For employees and clients and the public, claims may be sustainable under public liability or employer’s liability for example in the tourist industry where employees can argue that employers failed to protect them. For those working in the healthcare industry claims may be possible under professional indemnity insurance where adequate steps have not been taken to protect such employees. Similarly, an argument could be made that cover should be provided for an occupational disease. In such cases workers would have to establish a direct cause or link to the workplace but this could provide an argument for workers compensation under insurance cover.
Errors and Omissions Cover
For some companies where there is errors and omissions insurance cover this could apply to the healthcare facilities, and professional liability cover may well be available if damages or bodily injury arise from the provision or failure to provide medical services.
Some companies may have political risk insurance which provides cover for business interruption even though no physical damage was caused for actions taken by a host country’s Government, but where loss has arisen from operations in a host country resulting from direction from a local Government, health Authority or otherwise.
Commercial General Liability
In the hospitality industry infected guests may find that any damage caused to them could be covered by commercial general liability as a result of failure to take reasonable care from exposing them to risk.
“Force Majeure”, which means superior force, can be relied on to exclude liability for breach of contract where there is delay or failure as a result of an extreme event outside the control of the breaching party. It may be possible for companies to argue that Covid 19 is a force majeure event, and that the virus is for example an “act of God”. Many policies limit force majeure such as storm, flood, war, explosion etc but again attention should be paid to the wording of such policies as they often include the words “including but not limited to”. Under such policies it is arguable that Covid 19 would be included.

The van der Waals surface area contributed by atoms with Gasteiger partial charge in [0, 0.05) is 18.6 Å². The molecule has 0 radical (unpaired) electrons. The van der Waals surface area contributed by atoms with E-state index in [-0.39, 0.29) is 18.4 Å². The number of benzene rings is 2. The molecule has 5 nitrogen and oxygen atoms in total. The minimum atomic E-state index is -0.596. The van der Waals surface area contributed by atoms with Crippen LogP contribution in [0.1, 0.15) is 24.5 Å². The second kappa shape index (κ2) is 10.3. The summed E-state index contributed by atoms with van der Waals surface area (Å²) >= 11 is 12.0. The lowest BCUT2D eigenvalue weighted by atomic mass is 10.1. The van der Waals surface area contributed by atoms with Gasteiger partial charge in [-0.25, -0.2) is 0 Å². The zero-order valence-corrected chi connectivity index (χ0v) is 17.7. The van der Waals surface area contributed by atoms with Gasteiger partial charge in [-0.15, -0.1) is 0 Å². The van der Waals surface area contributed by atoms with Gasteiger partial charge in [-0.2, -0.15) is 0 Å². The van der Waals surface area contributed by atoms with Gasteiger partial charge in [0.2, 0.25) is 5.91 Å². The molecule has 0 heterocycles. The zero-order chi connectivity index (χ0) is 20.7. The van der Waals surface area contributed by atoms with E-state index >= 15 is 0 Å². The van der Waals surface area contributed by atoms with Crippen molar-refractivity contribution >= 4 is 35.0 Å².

Some force majeure contracts exclude infectious diseases but again much will depend on the specific terms of each policy. The parties would have to show that the performance was impossible rather than uneconomic or difficult.
The takeaway position is that policyholders should carefully review the terms and conditions of their insurance policies to determine whether an argument can be made for cover during this Covid 19 crisis. Notification of a claim often must be made within a period and businesses need to act quickly and carefully in relation to making any claims under their insurance policies. Much depends on the specific language wording of each policy and companies should evaluate their policies to limit their exposure to loss in this worldwide pandemic. All policyholders should not make assumptions of cover or lack of cover during this outbreak, each case will be high fact dependent and cover will depend on the language of specific policies at a time when, when for many companies their very existence and solvency is at stake. Insurance policies may be for some the key to economic continuity and survival.
Professional advice should always be taken before acting on any of the matters discussed. Please contact a member of our team should you wish to discuss this topic further.